Cedar Rapids bar reopens, then closes again, as COVID cases rise in Linn County
CEDAR RAPIDS, Iowa (KCRG) - As restaurants along 1st Avenue East in Cedar Rapids post signs to advertise that they’re open, one bar on the busy road is already closed back up for now.
“The stress and the anxiety and just the fear of getting people sick and going home and getting somebody else sick — we just decided here that we’re just going to take a couple weeks off,” said Andrew Harrison, the owner of Belle’s Basix, which temporarily closed again on June 25 in response to an increase of coronavirus cases in Linn County.
While customers aren’t allowed inside the bar, for now, Harrison’s efforts to keep them safe when Basix — Cedar Rapids’ only LGBTQ bar — reopened June 1 are still present, including the plastic shower curtains hanging to partition groups sitting near each other and the hand sanitizer bottles resting on each table.
During the four weeks, the bar was reopened, Basix staff were required to wear face coverings, and customers were encouraged, but not required, to do the same, though Harrison noted that’s difficult in a bar or restaurant.
“Most everybody adhered to the rules and stuff, but we had people come in that decided that, ‘We’re not going to follow the rules,’ and you mix alcohol and the rules, and it’s kind of a bad situation,” Harrison said.
At a news conference Wednesday, Linn County Public Health Clinic Services Branch Supervisor Heather Meador said one of the reasons behind the recent uptick in cases has been young people going to bars and not social distancing or wearing masks.
“This marathon has not come to an end,” Meador said. “We need to put some of our wants and our desires aside to protect our families and community.”
So Harrison is putting aside his want to keep his bar open.
“There’s eight gay bars in Iowa. Five of us decided to close down together,” Harrison said, adding that Studio 13 in Iowa City is among those five bars. “We don’t want to be part of the problem here. We want to be part of the solution.”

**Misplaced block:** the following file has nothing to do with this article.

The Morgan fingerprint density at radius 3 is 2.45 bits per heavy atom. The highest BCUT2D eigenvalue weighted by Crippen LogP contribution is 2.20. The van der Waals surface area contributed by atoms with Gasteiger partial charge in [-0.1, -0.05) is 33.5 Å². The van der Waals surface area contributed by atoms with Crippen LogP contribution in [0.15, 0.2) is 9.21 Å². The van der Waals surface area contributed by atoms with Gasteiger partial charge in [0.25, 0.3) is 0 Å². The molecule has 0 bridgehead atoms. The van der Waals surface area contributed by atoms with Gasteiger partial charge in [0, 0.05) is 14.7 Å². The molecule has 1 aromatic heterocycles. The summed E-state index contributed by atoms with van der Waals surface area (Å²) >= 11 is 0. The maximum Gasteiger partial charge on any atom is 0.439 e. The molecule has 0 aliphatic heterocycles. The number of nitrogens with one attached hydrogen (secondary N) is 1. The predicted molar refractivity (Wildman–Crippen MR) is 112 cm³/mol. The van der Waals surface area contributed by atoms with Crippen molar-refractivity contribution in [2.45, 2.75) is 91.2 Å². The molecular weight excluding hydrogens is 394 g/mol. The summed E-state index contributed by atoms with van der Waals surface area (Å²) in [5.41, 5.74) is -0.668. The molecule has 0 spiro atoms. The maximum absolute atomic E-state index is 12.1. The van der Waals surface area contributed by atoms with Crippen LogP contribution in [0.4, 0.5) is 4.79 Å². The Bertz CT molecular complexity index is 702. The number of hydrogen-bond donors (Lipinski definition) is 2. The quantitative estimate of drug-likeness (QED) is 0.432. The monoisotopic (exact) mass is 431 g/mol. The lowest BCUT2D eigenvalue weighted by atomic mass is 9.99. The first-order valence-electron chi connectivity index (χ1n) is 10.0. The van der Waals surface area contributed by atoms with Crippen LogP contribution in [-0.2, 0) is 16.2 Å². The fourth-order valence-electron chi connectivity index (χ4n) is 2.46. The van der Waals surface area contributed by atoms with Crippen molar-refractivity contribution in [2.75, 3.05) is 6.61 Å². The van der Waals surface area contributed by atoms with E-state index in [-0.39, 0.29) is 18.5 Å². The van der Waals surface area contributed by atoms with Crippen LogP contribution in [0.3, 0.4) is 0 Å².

Harrison said while Basix got through the first closure period thanks to community fundraisers, he expects that money to get tight as bills keep coming.
“It’s about 20 people that depend on this bar being open for some of their income, if not all of it,” Harrison said.
But he doesn’t question his choice to close back down for now and hopes customers feel the same.
“They understand that it’s probably not a good idea to come out, mingle, get together, and it’s just — it’s for the best,” Harrison said.
In the meantime, Harrison plans to stay busy, as he did during the first shutdown by deep cleaning and repainting parts of the bar. This time, Harrison said he’s working with groups like the Iowa Black Drag Council to promote a more inclusive environment at bars, and he’s also planning to build a temporary patio in the Basix parking lot to help with social distancing when the bar reopens.
But Harrison doesn’t know when that reopening will happen, though he said this closure is temporary.
“I don’t like question marks, but it’s a question mark, and it’s a big question mark,” he said of the uncertainty of the bar’s future. “And until it’s a period, I don’t know what we’re going to do.”
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